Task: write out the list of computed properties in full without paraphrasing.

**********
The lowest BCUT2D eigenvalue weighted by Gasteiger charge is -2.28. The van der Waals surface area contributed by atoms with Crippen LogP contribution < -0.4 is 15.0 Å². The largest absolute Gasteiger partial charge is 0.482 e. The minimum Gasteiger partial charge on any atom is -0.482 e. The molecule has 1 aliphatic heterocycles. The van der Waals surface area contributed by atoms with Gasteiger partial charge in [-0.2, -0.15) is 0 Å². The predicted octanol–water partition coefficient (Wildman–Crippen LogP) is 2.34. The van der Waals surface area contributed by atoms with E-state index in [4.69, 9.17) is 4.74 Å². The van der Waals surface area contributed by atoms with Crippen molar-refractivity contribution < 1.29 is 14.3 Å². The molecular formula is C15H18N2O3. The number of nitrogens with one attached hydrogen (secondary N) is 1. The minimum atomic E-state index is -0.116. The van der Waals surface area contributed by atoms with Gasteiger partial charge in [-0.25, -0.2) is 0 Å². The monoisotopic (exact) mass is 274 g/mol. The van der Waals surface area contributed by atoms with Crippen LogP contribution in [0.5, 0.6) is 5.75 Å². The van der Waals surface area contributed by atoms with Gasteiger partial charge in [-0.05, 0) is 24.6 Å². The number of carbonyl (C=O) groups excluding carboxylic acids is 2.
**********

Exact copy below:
The lowest BCUT2D eigenvalue weighted by Gasteiger charge is -2.28. The van der Waals surface area contributed by atoms with Crippen LogP contribution < -0.4 is 15.0 Å². The largest absolute Gasteiger partial charge is 0.482 e. The minimum Gasteiger partial charge on any atom is -0.482 e. The molecule has 1 aliphatic heterocycles. The van der Waals surface area contributed by atoms with Gasteiger partial charge in [-0.2, -0.15) is 0 Å². The predicted octanol–water partition coefficient (Wildman–Crippen LogP) is 2.34. The van der Waals surface area contributed by atoms with E-state index in [4.69, 9.17) is 4.74 Å². The van der Waals surface area contributed by atoms with Crippen molar-refractivity contribution < 1.29 is 14.3 Å². The molecular formula is C15H18N2O3. The number of nitrogens with one attached hydrogen (secondary N) is 1. The minimum atomic E-state index is -0.116. The van der Waals surface area contributed by atoms with Gasteiger partial charge in [-0.25, -0.2) is 0 Å². The monoisotopic (exact) mass is 274 g/mol. The van der Waals surface area contributed by atoms with Crippen LogP contribution in [0.5, 0.6) is 5.75 Å². The van der Waals surface area contributed by atoms with Gasteiger partial charge in [-0.05, 0) is 24.6 Å². The number of carbonyl (C=O) groups excluding carboxylic acids is 2.